A report on the Legislative Session Week of June 28, 2015
Senate Approves Bill to Increase Support for Housing Program
I am pleased to report that the Senate approved legislation I introduced that would increase state support for a program that promotes housing affordability and rehabilitation in communities across the Commonwealth on Tuesday.
Senate Bill 566 would dedicate a portion of funds raised from the state’s Realty Transfer Tax (RTT) for use by the Pennsylvania Housing Affordability and Rehabilitation Enhancement Fund (PHARE) for projects across the state. The legislation does not increase the RTT rate, but solely changes how the revenues under the existing rate are used.
The bill now goes to the House of Representatives for consideration.
Currently, PHARE’s only revenue is from Act 13 impact fees and those monies may only be spent in Marcellus Shale counties. Revenues generated through impact fees provide resources for home repairs, new construction, rental assistance, home rehabilitation, and demolition.
The economic case for strengthening PHARE – which has already proven its power to help alleviate blight, reduce homelessness, create jobs and drive economic activity – is compelling. But the broader good that we have the opportunity to offer vulnerable residents, families and communities, is even more profound.
Across Pennsylvania, we see blighted and abandoned properties overwhelming the housing market. PHARE funds can be used to remediate blight as well as develop homes within reach of low wage workers and people on fixed income.
According to the Federal Reserve Bank of Philadelphia, there is a statewide shortage of 266,000 rental homes that are both affordable and available to households earning about $20,000 or less. The National Alliance to End Homelessness reports that 270,000 Pennsylvanians are homeless, including those living doubled up with friends or family.
Senate Approves Fiscally Responsible State Budget
The Senate approved a Fiscal Year 2015-16 budget plan on Tuesday that provides increased state support for education and other key services and programs without adding to the tax burden of Pennsylvania families.
House Bill 1192 is a balanced budget that includes no new taxes or tax increases and $370 million in new money for education. It also includes fundamental changes to the state’s pension and liquor systems.
The budget contains:
- $30.1 billion in total state spending.
- $100 million in new state dollars for basic education that is combined with reforms to the basic education funding formula and improvements in accountability.
- $20 million for special education.
- $30 million for early education, including Pre-K Counts and Head Start.
- $300 million in savings for the state and school districts to pay for capital improvements.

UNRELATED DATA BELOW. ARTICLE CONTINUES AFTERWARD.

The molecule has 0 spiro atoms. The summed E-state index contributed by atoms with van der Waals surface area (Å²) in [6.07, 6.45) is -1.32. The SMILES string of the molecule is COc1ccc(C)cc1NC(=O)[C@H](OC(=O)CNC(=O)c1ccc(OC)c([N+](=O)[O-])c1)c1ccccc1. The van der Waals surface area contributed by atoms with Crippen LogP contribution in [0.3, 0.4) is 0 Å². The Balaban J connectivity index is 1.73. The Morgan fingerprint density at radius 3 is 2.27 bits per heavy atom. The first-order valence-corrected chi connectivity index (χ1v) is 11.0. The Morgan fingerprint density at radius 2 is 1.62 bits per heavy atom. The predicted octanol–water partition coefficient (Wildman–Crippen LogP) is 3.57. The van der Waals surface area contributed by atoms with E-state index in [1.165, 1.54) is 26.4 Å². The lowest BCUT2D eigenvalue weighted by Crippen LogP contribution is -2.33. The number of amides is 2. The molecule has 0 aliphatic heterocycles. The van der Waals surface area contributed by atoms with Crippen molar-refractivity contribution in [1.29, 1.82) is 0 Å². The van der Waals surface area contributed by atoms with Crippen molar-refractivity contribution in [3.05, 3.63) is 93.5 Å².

- $50 million across the board for higher education.
- $2.8 million to address avian flu.
- Expanding community-based services for seniors to help keep them in their homes and communities.
- Structural reform to the pension system, which is the primary cost driver for the state and school districts.
- $200 million in additional revenues through liquor reforms.
I am extremely disappointed with the Governor’s veto of House Bill 1192. We passed a good budget that does what Pennsylvanians have asked us to do. The budget package gets state government out of the liquor business, increases funding for education, and does so without raising taxes.
It’s ironic that the Governor claims we haven’t supported education. That is simply not true. The budget approved by the House and Senate includes a $100 million increase for K-12 basic education, $25 million for Pre-K Counts, $20 million for special education, $5 million for Headstart, and $1 million for our libraries.
While Governor Wolf’s budget proposed to provide one school district, namely Philadelphia, with a whopping $150 million increase in funding, the Senate and House allocated out all new monies to schools through the new formula that was approved unanimously by the bipartisan Basic Education Funding Commission.
Public Pension Reform Measure Sent to the Governor
A measure addressing increasing public pension costs received final legislative approval on Tuesday and was sent to the Governor.
Senate Bill 1 restructures the state’s two public employee pension systems – the State Employees’ Retirement System and the Public School Employees’ Retirement System – in order to make them viable in the long term.
The features of Senate Bill 1 include:
- All new state and public school employees will be enrolled in a mandatory, 401k-type Defined Contribution Plan similar to those used in the private sector.
- Members of the General Assembly, upon election or re-election, will be enrolled in the same Defined Contribution Plan as new state and public school employees.
- No changes to current retiree benefits.
The legislature has taken the steps necessary to curb the unsustainable growth in school property taxes by reforming public pensions and transitioning new hires to a retirement system that is more in line with the private sector. As of now, school boards across Pennsylvania — and many in the 47th Senate District — are faced with a decision: either raise taxes or cut student spending in order to pay an exponentially-growing amount of dollars into the pension plans for public school teachers and employees. Senate Bill 1 takes the necessary steps to ensure that public school budgets are not consumed by ever-increasing pension obligations.